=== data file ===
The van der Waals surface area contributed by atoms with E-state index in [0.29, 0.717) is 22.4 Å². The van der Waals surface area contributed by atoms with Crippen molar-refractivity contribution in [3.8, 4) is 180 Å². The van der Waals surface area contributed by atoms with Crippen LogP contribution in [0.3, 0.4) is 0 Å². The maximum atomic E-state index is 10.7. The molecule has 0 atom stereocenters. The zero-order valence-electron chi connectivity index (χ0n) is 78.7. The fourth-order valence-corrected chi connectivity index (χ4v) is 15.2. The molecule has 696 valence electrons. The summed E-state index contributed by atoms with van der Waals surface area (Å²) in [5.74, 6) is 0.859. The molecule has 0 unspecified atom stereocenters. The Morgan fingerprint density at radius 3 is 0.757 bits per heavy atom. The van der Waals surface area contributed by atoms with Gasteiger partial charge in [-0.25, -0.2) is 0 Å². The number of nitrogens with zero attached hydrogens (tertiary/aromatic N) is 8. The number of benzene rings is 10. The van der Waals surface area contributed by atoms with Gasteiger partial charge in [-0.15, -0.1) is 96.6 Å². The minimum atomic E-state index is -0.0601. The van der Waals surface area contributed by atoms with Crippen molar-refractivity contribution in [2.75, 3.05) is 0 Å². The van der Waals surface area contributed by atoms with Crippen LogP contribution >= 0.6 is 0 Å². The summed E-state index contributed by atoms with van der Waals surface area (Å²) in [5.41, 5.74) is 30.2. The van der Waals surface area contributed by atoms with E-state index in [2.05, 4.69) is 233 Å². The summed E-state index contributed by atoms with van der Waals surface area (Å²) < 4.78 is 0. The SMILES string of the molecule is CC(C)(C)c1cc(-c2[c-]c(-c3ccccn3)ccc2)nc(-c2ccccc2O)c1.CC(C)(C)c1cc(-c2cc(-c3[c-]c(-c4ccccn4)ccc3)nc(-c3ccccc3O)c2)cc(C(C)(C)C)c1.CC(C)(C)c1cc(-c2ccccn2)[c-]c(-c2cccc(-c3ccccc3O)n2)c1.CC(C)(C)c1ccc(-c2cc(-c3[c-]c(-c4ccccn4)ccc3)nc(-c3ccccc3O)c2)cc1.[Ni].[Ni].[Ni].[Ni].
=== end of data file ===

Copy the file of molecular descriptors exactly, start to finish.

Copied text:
The van der Waals surface area contributed by atoms with E-state index in [0.29, 0.717) is 22.4 Å². The van der Waals surface area contributed by atoms with Crippen molar-refractivity contribution in [3.8, 4) is 180 Å². The van der Waals surface area contributed by atoms with Crippen LogP contribution in [0.3, 0.4) is 0 Å². The maximum atomic E-state index is 10.7. The molecule has 0 atom stereocenters. The zero-order valence-electron chi connectivity index (χ0n) is 78.7. The fourth-order valence-corrected chi connectivity index (χ4v) is 15.2. The molecule has 696 valence electrons. The summed E-state index contributed by atoms with van der Waals surface area (Å²) in [5.74, 6) is 0.859. The molecule has 0 unspecified atom stereocenters. The Morgan fingerprint density at radius 3 is 0.757 bits per heavy atom. The van der Waals surface area contributed by atoms with Gasteiger partial charge in [-0.25, -0.2) is 0 Å². The number of nitrogens with zero attached hydrogens (tertiary/aromatic N) is 8. The number of benzene rings is 10. The van der Waals surface area contributed by atoms with Gasteiger partial charge in [-0.15, -0.1) is 96.6 Å². The minimum atomic E-state index is -0.0601. The van der Waals surface area contributed by atoms with Crippen molar-refractivity contribution in [2.75, 3.05) is 0 Å². The van der Waals surface area contributed by atoms with Crippen LogP contribution >= 0.6 is 0 Å². The summed E-state index contributed by atoms with van der Waals surface area (Å²) in [5.41, 5.74) is 30.2. The van der Waals surface area contributed by atoms with E-state index in [2.05, 4.69) is 233 Å². The summed E-state index contributed by atoms with van der Waals surface area (Å²) < 4.78 is 0. The SMILES string of the molecule is CC(C)(C)c1cc(-c2[c-]c(-c3ccccn3)ccc2)nc(-c2ccccc2O)c1.CC(C)(C)c1cc(-c2cc(-c3[c-]c(-c4ccccn4)ccc3)nc(-c3ccccc3O)c2)cc(C(C)(C)C)c1.CC(C)(C)c1cc(-c2ccccn2)[c-]c(-c2cccc(-c3ccccc3O)n2)c1.CC(C)(C)c1ccc(-c2cc(-c3[c-]c(-c4ccccn4)ccc3)nc(-c3ccccc3O)c2)cc1.[Ni].[Ni].[Ni].[Ni].